The cost to get into the convent was minimal, I think perhaps two or three euro, and while the attraction itself is quite small it is very much worth it in my opinion.

 

The convent was built starting in 1389, and survived in tact up until the 1755 earthquake that flattened most of Lisbon, with the exception of the Alfama district which was protected by the large rock that it sits on.

Some attempts were made to repair the church, but in 1969 another earthquake hit the area toppling again most the of the repair attempts.

 

Today it acts as a monument and archeological museum, though as mentioned it is small, it is quite nice. There are a few gothic tombs on display as well as some local artifacts from Roman, Visigoth, and Moorish excavations. As well as a few artifacts from Peruvian digs.

There is a nice book store on the far left inside the museum itself, which sells quite a few children’s books, as well as tour and religious texts. There is also a public restroom near the entrance on the inside of the convent which is always good to know and not often found it seems when touring Europe.

 

Oh look at that, I take terrible selfies.

How to get there and links for more information:

Where: Largo do Carmo 1200 | Largo do Carmo, Lisbon 1200-092, Portugal
How: Metro – Baixa-Chiado Station, or walk which is what we did.
When: 10AM-5PM

https://en.wikipedia.org/wiki/Carmo_Convent_(Lisbon)

http://www.golisbon.com/sight-seeing/carmo-church.html

 

São Jorge Castle – Lisbon Portugal

The São Jorge Castle is a Moorish Castle that dates back to the 2nd century BC, though ongoing archeological digs has reveled that human occupation of the site started long before the existing castle was built. The castle and the surrounding neighborhood of Alfama was relatively unscathed by the 1755 earthquake that flattened the city and killed over 100 thousand residents. The earthquake did however damage the castle to a certain degree leaving only the walls of the old structure.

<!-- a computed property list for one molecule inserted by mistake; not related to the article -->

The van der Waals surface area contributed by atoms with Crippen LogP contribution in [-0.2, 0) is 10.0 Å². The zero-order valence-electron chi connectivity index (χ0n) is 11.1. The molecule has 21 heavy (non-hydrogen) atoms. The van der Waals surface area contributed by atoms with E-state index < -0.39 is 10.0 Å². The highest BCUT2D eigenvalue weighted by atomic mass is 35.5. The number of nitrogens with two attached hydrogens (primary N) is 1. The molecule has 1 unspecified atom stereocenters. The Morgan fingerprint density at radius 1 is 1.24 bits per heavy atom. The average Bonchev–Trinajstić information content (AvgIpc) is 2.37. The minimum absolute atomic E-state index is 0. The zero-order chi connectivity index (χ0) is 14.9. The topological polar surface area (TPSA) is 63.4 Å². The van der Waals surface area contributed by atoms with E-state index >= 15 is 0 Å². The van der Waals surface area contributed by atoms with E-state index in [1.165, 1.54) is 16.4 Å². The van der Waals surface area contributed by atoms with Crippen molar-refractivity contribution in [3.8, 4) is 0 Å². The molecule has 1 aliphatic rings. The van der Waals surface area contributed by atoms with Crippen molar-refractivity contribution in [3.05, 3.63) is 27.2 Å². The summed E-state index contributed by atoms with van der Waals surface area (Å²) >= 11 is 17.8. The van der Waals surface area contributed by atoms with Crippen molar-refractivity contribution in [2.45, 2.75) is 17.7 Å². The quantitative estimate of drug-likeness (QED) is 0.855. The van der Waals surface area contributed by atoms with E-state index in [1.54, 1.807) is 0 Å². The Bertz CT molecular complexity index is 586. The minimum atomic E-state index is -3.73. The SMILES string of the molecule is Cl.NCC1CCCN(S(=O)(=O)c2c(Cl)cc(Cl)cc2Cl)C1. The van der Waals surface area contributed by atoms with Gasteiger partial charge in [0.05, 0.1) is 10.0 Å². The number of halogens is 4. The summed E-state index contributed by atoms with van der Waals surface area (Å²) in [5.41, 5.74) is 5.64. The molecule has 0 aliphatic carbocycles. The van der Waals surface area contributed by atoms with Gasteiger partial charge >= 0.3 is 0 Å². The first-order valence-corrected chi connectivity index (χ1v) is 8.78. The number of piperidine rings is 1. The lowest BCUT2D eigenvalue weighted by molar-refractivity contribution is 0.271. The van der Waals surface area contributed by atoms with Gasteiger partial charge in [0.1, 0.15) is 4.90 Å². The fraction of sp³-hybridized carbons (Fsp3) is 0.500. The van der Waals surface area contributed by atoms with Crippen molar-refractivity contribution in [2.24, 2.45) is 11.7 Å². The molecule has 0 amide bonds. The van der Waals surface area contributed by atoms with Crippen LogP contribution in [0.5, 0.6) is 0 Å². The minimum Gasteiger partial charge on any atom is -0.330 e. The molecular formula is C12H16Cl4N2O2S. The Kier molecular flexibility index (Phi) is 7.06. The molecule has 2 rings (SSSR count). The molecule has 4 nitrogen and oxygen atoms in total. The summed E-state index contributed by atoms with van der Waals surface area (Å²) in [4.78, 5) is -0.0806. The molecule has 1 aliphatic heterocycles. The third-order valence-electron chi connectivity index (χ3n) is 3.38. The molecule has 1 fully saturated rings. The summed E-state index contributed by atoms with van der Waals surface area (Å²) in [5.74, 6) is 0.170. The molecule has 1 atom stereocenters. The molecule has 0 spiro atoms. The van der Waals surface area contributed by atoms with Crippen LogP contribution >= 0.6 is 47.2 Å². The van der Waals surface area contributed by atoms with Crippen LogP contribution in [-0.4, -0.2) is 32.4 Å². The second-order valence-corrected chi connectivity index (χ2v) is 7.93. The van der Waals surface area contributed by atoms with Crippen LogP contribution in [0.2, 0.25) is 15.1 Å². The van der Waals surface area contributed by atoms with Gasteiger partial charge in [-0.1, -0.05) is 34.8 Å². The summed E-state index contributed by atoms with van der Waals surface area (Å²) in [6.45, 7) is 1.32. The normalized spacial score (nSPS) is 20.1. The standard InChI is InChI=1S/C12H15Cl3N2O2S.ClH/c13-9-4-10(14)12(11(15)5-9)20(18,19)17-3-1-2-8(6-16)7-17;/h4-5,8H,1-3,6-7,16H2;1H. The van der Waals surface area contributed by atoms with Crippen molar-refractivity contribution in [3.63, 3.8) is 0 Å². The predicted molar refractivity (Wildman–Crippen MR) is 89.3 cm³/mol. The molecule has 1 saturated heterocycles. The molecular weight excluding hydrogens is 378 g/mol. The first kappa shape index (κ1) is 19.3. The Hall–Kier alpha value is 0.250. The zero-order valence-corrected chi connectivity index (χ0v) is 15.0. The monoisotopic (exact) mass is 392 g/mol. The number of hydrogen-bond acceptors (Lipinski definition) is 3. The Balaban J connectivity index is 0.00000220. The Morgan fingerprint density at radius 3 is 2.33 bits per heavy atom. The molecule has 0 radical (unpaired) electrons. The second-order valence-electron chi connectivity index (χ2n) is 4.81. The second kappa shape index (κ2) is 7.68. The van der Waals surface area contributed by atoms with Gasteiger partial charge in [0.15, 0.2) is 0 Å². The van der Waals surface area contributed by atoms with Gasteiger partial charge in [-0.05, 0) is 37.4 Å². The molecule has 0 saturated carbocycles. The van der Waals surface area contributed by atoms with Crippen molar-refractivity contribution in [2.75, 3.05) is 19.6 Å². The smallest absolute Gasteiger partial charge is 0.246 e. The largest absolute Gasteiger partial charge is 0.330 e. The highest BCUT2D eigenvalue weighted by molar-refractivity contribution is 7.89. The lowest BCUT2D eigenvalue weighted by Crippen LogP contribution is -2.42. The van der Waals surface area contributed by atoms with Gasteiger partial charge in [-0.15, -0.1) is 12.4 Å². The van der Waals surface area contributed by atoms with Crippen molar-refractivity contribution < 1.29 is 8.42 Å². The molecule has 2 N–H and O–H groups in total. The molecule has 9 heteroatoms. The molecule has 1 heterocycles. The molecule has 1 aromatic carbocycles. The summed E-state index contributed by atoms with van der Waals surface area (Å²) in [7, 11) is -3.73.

It is one of the more popular sties in Lisbon. Due to it’s closeness to the docking point for tour ships as well as it being one of the only sites open on Monday’s it was quite crowded when we toured. We were lucky enough to get to the ticket office, which is just outside the main gate, right at opening and got in before a line formed. But we did end up leaving a little early because the crowds were unmanageable (see picture above for the end of line to get in). I would suggest going early and not on a Monday when other sites are open which may alleviate the crowdedness.

 

I may have enjoyed watching cars try to pass through the crowds waiting to get into the castle a little too much. One of my favorite things about Europe is the abject not giving an F. Don’t get me wrong, I love Europe and the kindness of everyone I have met. But in the states everything has to be carefully controlled. This type of thing would NEVER happen back home, there would be safety rails and specific places for people to queue up. You would never be allowed to walk and drive in the same place. I love seeing people have the freedom to make their own decisions and look out for their own safety rather than constantly being babysat. Social rant over, back to castles!